After a stroll through the historic Garrison District we returned our listening devices to the library and sampled some of the global cuisine at the innovative Blue Door restaurant. Back in the car we followed the Lower River Passage to the Bay of Fundy, passing through Gagetown, where steam boats once stopped for the night. After Gagetown the river widens at Long Island Marsh, opening to Central Hampstead's scenic intervales, narrow strips of farmland that intersect the river. Once past the George Slipp Greenwing Legacy Marsh it was a short drive to a unique, octagonal tabernacle constructed in 1897 at Beulah Camp, an 85-acre church camp on the banks of the St. John River.
From there we followed the river to Saint John, one of the most modern cities in Canada in the 1880s. Our first stop was the Carnegie Building, a 1904 Beaux-Arts treasure that now houses the Saint John Arts Centre. Formerly home to one of Canada's oldest public libraries, the Carnegie Building was a gift to the city from philanthropist Andrew Carnegie. Flanked by gigantic columns, the raised entrance is symbolic of Carnegie's belief that people could elevate themselves through reading.
From the Carnegie Building we took a guided walking tour of some hardy heritage buildings that survived the Great Fire of 1877. Still colourful despite neglect, the 1860s "jellybean buildings" at 7 to 19 Wellington have a typical Second Empire style, with sophisticated window and door surrounds. A short walk one way leads to a synagogue residing in an 1880 neo-Gothic brick church designed by Saint John architect David E. Dunham. Walk the other way and discover an intact 1817 Loyalist house at 120 Union Street, and across the road at 109 Union the Gillis Residence, an 1860s Greek Revival building that's fronted by an elegant white porch.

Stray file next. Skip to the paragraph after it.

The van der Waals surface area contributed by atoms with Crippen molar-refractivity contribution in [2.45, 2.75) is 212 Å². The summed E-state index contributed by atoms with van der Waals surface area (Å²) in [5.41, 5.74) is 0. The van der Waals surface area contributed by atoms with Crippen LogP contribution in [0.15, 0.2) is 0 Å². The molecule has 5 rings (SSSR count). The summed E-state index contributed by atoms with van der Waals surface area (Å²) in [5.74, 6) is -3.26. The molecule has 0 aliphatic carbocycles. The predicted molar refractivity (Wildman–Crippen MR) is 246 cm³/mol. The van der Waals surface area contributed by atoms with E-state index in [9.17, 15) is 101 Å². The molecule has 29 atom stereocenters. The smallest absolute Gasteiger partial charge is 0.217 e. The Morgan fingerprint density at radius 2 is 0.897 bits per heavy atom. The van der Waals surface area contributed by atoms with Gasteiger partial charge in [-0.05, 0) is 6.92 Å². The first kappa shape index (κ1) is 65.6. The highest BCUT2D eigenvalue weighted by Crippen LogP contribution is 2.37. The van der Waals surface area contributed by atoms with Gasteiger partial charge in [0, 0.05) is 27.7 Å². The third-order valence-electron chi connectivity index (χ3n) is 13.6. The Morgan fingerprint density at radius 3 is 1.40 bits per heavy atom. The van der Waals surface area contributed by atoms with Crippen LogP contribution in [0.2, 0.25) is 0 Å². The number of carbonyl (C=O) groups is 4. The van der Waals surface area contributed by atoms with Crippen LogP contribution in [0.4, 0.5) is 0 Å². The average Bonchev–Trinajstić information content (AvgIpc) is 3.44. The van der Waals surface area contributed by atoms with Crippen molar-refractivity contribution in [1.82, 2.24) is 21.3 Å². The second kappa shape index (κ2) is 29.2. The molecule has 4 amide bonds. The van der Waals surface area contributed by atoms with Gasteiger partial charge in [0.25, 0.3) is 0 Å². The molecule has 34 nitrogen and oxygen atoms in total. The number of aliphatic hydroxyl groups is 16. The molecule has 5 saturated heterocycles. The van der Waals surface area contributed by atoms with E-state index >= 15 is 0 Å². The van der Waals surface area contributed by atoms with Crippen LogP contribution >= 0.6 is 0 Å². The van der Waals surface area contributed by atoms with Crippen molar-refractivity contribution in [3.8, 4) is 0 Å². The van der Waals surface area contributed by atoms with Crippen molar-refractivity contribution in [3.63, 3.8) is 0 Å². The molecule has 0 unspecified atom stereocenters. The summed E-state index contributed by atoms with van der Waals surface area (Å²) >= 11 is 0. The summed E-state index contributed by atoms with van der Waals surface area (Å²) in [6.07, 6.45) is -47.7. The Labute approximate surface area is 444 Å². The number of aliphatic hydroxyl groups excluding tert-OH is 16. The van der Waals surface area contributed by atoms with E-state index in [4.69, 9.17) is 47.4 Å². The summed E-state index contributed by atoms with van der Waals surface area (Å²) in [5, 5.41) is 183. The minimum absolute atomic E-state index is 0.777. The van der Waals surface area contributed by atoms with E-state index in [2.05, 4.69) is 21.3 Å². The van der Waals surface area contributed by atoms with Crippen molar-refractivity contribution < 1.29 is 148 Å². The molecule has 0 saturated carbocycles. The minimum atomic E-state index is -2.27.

Next on our itinerary was dinner at Opera Bistro, located on Prince William Street in CenterBeam Place, a restored harbourfront block consisting of 12 connected properties dating from the 1870s. Selected by Enroute magazine as one of 25 restaurants to watch in Canada, Opera Bistro's exposed brick walls are a visual link to 19th century Saint John.
After dinner we detoured past the City Market, where hand-hewn timbers support a roof resembling the inverted keel of a ship, and drove uphill to Homeport B&B, twin Italianate mansions built in 1858 by a shipbuilding family whose boat yard was located a few hundred yards below on tidal flats of the harbour. Architectural details include two magnificent curved staircases, ornate woodwork and a pair of 150-year old carved figureheads.
From our suite overlooking the water we could see the lights of the harbour, and the stack of the ferry we would take the next morning after breakfast. Pulling from the ferry terminal on the Princess of Acadia it was easy to understand the importance of the majestic St. John River as a connection to the Atlantic, and as a sacred trade and travel route for New Brunswick's first people. Their seasonal habitations now exist in memory alone, but other structures remain and for all manner of tourists they provide a vital sense of continuity with our colourful past.
A pair of intrepid architourists go with the flow of the mighty St. John.